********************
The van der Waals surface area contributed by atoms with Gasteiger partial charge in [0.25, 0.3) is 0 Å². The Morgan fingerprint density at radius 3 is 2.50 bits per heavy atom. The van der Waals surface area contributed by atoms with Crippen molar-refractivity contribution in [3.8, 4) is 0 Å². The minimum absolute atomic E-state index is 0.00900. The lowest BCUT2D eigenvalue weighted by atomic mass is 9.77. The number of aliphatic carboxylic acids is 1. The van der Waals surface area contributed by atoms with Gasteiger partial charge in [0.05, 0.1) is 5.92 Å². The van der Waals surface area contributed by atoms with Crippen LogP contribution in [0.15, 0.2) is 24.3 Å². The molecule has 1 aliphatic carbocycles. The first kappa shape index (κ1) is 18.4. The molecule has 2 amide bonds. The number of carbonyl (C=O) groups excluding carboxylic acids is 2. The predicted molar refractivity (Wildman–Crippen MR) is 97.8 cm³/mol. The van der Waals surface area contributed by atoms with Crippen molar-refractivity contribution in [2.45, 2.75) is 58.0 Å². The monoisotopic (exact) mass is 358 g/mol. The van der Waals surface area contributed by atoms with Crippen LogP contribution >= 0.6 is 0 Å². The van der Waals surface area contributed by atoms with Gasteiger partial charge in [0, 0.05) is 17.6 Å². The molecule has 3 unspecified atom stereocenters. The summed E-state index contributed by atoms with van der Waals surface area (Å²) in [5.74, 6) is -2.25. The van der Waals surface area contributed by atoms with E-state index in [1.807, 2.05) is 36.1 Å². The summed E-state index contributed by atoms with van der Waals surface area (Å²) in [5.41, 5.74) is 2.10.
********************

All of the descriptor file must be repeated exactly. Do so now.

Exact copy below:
The van der Waals surface area contributed by atoms with Gasteiger partial charge in [0.25, 0.3) is 0 Å². The Morgan fingerprint density at radius 3 is 2.50 bits per heavy atom. The van der Waals surface area contributed by atoms with Crippen molar-refractivity contribution in [3.8, 4) is 0 Å². The minimum absolute atomic E-state index is 0.00900. The lowest BCUT2D eigenvalue weighted by atomic mass is 9.77. The number of aliphatic carboxylic acids is 1. The van der Waals surface area contributed by atoms with Gasteiger partial charge in [0.05, 0.1) is 5.92 Å². The van der Waals surface area contributed by atoms with Crippen LogP contribution in [0.15, 0.2) is 24.3 Å². The molecule has 1 aliphatic carbocycles. The first kappa shape index (κ1) is 18.4. The molecule has 2 amide bonds. The number of carbonyl (C=O) groups excluding carboxylic acids is 2. The predicted molar refractivity (Wildman–Crippen MR) is 97.8 cm³/mol. The van der Waals surface area contributed by atoms with Crippen molar-refractivity contribution in [2.45, 2.75) is 58.0 Å². The monoisotopic (exact) mass is 358 g/mol. The van der Waals surface area contributed by atoms with Crippen LogP contribution >= 0.6 is 0 Å². The van der Waals surface area contributed by atoms with Gasteiger partial charge in [0, 0.05) is 17.6 Å². The molecule has 3 unspecified atom stereocenters. The summed E-state index contributed by atoms with van der Waals surface area (Å²) in [5.74, 6) is -2.25. The van der Waals surface area contributed by atoms with E-state index in [1.807, 2.05) is 36.1 Å². The summed E-state index contributed by atoms with van der Waals surface area (Å²) in [5.41, 5.74) is 2.10.